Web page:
Two 19th Century Nib Holders


About This Model

The oldest fountain pens are not normally part of Timsvintagepens practice, but occasionally arrive. The first fountain pens, from the last two decades of the 1800s, were experiment in storing and releasing ink, the dual puzzle that makes a fountain pen a fountain pen. Pens with eyedropper-fed reservoirs were certainly available by 1900, and feeds to work with nibs in releasing just the right amount of ink appeared soon after. Latex sac technology was pretty well mastered by 1910, and the modern fountain pen was available. However, even with the growing availability of "modern" fountain pens, dip pens were very much still in use. They worked particularly well for desk-based writing, and there was a wide range of dip nibs to be inserted and used. Public offices maintained dip pen bases with integral inkwells for signing papers; these were still in use decades later.

About This Pen

These are two nib holders, for dip nibs, from the late 1880s until the early 1900s. Both are mother-of-pearl fit into a gold nib holder. The first is 5.25″ long, with raised points at regular intervals. The second is 4.25″ long, having lost its tip at some point in the past hundred twenty years; it is smooth. Both holders do not show any branding or hallmarks, but are stamped with a fine gothic pattern. In the absence of hallmarks, one should assume they are plated. The nib holders are standard curved nib clips, so should fit almost any dip nib. They come with a contemporaneous pen case, in good condition. It is wood, covered in satin inside and black leather-like fabric outside. Both hooks are intact and hold well. The satin interior is not soiled, although it shows its age.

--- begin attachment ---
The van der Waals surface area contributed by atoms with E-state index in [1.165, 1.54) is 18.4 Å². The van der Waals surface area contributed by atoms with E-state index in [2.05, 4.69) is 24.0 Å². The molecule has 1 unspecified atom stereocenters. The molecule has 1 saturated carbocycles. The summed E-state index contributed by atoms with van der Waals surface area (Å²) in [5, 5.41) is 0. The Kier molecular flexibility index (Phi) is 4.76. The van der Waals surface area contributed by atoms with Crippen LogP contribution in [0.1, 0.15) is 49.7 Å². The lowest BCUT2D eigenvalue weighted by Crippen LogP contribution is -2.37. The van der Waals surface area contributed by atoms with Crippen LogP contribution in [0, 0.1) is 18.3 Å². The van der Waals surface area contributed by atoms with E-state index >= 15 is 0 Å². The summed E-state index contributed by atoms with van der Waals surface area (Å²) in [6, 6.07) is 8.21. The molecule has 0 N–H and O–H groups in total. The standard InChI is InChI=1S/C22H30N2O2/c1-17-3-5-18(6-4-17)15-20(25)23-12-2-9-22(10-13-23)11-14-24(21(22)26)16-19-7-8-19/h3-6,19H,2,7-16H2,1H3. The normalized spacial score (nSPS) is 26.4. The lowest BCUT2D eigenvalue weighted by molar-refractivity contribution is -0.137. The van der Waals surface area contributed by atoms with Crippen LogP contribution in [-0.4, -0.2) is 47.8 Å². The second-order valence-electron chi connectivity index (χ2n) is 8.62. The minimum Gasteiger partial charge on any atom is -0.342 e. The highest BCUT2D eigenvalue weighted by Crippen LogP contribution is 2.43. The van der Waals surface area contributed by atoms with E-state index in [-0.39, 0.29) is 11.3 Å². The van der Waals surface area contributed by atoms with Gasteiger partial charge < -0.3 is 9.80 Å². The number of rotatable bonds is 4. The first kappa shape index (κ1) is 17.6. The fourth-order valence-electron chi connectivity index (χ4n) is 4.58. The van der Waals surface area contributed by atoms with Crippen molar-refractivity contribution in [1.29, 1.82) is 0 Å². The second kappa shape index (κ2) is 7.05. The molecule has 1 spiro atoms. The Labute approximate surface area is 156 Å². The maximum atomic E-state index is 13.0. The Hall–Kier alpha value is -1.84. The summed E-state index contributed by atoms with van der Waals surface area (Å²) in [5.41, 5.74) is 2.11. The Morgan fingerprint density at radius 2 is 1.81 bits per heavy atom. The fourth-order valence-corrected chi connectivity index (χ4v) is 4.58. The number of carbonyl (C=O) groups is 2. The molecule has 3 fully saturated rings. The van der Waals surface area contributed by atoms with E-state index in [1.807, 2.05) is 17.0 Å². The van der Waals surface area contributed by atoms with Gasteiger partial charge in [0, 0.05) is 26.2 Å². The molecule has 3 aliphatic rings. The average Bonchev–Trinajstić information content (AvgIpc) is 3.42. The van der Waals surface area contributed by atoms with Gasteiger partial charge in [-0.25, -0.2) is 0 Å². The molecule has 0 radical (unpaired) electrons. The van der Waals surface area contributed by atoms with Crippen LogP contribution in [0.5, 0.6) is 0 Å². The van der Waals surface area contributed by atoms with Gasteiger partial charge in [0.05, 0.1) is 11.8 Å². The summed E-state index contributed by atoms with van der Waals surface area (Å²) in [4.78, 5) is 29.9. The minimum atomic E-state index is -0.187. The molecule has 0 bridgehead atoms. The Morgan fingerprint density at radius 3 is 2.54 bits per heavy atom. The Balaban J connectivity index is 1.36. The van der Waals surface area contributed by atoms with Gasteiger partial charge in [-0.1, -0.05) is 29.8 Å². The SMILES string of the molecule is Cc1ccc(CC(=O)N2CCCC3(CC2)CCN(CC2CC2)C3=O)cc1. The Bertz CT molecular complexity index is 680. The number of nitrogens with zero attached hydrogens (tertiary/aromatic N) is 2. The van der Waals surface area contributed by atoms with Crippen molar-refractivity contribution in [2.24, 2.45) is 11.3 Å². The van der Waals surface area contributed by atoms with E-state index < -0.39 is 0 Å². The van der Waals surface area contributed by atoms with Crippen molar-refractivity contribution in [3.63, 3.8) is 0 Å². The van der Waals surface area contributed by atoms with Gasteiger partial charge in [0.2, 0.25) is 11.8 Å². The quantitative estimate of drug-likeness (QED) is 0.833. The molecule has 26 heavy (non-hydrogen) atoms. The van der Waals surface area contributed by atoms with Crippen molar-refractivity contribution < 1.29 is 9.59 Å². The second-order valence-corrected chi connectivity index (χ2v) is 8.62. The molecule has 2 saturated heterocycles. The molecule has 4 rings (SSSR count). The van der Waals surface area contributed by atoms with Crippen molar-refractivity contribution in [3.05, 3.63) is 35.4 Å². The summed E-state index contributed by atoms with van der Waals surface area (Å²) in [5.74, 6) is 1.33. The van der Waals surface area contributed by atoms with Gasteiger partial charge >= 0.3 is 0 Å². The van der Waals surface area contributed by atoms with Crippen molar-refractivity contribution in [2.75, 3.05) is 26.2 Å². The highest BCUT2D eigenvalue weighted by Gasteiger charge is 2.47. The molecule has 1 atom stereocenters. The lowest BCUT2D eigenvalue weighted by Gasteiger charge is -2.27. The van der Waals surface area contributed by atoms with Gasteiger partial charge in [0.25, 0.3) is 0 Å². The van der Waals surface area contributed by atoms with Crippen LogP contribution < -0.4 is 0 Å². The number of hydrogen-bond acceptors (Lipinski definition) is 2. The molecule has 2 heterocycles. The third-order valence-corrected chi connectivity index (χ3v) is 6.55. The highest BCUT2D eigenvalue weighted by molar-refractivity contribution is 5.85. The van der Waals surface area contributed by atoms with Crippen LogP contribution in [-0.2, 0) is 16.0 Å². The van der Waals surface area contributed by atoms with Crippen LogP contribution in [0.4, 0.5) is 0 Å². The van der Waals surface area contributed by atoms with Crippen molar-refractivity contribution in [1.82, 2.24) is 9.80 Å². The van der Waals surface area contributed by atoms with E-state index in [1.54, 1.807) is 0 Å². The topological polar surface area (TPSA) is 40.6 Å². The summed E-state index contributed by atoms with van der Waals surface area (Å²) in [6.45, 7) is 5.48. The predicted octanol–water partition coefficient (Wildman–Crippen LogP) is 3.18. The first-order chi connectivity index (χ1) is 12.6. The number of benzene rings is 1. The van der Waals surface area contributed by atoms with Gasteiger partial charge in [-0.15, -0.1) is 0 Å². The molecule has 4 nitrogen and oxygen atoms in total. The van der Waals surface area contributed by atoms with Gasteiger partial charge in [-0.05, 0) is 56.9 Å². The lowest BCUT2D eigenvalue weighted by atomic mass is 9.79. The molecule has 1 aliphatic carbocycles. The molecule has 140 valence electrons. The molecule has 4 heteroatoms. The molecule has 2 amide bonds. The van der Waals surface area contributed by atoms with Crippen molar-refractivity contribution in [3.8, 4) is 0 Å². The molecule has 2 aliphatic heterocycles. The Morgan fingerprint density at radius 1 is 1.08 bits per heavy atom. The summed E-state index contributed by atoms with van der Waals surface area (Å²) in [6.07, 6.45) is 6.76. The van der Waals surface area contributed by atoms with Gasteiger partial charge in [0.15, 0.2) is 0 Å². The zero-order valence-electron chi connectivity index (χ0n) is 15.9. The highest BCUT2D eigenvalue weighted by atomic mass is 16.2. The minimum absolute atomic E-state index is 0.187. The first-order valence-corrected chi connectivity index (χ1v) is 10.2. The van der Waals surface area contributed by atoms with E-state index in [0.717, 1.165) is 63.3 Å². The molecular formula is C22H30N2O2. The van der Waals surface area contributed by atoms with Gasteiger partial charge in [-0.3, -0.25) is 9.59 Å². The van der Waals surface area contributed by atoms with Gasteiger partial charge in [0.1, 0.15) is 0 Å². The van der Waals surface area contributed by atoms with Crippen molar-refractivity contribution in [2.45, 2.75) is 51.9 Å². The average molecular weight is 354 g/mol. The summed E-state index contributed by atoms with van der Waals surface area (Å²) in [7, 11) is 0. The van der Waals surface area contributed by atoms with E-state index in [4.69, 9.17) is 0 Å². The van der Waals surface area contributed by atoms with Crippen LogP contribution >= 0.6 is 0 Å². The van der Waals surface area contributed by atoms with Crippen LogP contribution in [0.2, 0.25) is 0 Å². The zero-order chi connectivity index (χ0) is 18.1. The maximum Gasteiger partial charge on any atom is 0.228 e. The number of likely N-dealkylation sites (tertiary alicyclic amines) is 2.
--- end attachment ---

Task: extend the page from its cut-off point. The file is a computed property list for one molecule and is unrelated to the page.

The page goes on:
Price: $50 Sold

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